Addiction to potentially deadly drugs has reached epidemic proportions in the United States. 2016 is the first year on record where the number of drug overdose deaths exceeded gun fatalities. Although data isn’t in for 2017, there’s little doubt the death toll will surpass that of 2016. States, communities and even national health organizations keep trying to address this ever-spreading issue with little luck.
Many addicts start off by taking prescribed medication received from a doctor. Others may buy unused or even stolen pills on the unregulated black market. Over time, these people may increase their dosage, frequency of opioid consumption or strength of the drug they use. That could mean moving to heroin or another, stronger drug, like fentanyl.
Federal agencies taking aim at suppliers and sellers
Now, in an attempt to curb abuse of synthetic opioids the Attorney General, Jeff Sessions and Acting DEA Administrator Robert Patterson plan to increase enforcement efforts. Citing the fact that someone in the United States overdoses and dies every nine minutes, these federal officials recently announced new enforcement efforts to combat the spread of opioid addiction and abuse.
Efforts include more than $12 million in grant funding for law enforcement efforts combating manufacturing or distributing methamphetamine, heroin and prescription opioids. They will also create a new DEA Field Division in Louisville, Kentucky, to facilitate a stronger presence in the Appalachian mountain area. The end result will surely be more prosecutions for opioid and heroin offenses.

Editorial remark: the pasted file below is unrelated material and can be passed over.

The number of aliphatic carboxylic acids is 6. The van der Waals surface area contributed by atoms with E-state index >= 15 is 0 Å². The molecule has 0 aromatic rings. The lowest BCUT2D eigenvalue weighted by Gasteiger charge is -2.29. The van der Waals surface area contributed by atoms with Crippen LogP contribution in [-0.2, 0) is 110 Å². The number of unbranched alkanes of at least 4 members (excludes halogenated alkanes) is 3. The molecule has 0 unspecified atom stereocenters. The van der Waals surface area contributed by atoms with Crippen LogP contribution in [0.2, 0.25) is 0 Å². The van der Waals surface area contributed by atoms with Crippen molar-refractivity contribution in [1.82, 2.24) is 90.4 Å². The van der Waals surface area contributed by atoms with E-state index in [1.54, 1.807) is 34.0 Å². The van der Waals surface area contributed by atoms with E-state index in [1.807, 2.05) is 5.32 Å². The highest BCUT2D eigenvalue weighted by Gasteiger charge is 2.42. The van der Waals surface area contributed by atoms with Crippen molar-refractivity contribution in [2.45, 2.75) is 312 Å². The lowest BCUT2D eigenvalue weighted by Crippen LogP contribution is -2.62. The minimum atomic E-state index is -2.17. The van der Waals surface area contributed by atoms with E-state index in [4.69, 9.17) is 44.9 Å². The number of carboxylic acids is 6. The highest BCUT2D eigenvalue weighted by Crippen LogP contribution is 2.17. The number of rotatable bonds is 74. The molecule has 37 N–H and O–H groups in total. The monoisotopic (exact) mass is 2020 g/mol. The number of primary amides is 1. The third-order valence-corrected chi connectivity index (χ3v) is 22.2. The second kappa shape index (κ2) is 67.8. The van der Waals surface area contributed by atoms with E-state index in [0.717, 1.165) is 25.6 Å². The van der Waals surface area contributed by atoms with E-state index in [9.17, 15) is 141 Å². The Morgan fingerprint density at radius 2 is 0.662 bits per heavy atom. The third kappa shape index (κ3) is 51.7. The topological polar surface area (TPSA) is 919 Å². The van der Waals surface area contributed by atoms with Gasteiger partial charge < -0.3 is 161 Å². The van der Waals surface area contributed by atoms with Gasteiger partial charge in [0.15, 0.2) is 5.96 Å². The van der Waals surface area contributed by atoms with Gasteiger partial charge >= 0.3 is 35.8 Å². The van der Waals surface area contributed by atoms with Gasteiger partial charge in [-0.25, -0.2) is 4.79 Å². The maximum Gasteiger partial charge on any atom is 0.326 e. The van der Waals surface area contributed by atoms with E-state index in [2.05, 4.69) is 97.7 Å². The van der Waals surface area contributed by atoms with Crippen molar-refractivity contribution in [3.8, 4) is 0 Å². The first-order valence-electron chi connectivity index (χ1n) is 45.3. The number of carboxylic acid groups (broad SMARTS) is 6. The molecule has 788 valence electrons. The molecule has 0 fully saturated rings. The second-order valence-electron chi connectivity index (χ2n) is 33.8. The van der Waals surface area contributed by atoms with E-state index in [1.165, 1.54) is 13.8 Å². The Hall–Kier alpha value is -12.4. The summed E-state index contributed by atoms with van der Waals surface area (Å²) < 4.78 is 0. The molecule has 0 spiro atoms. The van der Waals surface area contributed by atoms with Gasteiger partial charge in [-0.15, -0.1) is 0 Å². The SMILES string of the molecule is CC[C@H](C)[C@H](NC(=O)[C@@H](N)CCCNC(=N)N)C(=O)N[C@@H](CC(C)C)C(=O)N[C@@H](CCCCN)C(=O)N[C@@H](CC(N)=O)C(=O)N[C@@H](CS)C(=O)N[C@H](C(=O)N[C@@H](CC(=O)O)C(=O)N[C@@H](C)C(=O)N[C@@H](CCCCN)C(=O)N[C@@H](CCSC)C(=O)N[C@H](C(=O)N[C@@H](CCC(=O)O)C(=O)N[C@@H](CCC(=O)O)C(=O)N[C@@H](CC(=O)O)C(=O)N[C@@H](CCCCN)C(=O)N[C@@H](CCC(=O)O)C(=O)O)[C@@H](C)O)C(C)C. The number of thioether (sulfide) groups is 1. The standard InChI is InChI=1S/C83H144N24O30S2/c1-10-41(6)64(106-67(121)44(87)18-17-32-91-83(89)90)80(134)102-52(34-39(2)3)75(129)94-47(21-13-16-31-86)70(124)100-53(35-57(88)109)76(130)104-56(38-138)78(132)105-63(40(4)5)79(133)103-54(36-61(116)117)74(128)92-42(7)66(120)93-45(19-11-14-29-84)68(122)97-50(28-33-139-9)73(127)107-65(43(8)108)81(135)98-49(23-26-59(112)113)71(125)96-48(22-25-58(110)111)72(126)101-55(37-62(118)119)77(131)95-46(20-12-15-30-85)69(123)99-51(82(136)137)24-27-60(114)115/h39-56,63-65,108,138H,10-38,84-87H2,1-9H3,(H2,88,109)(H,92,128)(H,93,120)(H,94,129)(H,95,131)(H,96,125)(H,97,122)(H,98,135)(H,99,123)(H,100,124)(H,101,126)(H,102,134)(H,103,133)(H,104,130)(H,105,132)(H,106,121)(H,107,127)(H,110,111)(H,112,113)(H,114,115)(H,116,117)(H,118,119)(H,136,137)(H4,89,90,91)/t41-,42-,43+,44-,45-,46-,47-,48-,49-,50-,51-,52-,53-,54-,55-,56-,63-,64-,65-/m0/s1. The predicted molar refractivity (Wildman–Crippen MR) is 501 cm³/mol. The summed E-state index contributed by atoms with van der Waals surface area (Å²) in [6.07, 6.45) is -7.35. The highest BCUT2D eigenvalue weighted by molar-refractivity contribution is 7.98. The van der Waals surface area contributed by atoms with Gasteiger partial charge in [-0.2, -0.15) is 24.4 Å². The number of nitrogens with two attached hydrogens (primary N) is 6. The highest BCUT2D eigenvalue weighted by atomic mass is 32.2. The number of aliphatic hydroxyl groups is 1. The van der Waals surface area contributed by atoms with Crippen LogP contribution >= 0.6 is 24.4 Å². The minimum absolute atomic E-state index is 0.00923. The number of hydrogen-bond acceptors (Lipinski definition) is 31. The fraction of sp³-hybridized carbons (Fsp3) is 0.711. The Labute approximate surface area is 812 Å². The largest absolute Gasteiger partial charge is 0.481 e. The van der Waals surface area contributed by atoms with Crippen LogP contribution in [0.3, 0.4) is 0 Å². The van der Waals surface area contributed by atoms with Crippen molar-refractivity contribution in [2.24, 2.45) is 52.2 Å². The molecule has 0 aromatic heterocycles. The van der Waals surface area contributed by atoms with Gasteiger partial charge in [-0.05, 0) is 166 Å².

Finally, they are adding more professional and organizational positions to ensure that the opioid crisis gets addressed quickly and effectively. Every United States attorney will appoint a new Opioid Coordinator by the end of the business day on December 15, 2017, to help address this growing scourge.
Fentanyl is one of many drugs of concern for enforcement efforts
It wasn’t so long ago that very few people had ever heard of the drug fentanyl. These days, however, it’s an increasingly popular drug of abuse. Although it is a prescribed medication, this narcotic pain medication, which is an opioid, definitely contributes to the growing epidemic of opioid addiction and abuse. Sold under several popular brand names, including Ionsys, Abstral, Subsys and Duragesic, fentanyl is an incredibly potent and addictive drug.
In fact, fentanyl is actually stronger than heroin. Its abuse is incredibly dangerous, resulting in overdoses and deaths daily across the United States. In the upcoming months, those who steal, sell or distribute fentanyl, other prescribed opioids and heroin will face increasing pressure from local and federal law enforcement agencies. Many people who may only have a personal addiction issue could end up facing severe criminal penalties for what is at its root a health issue.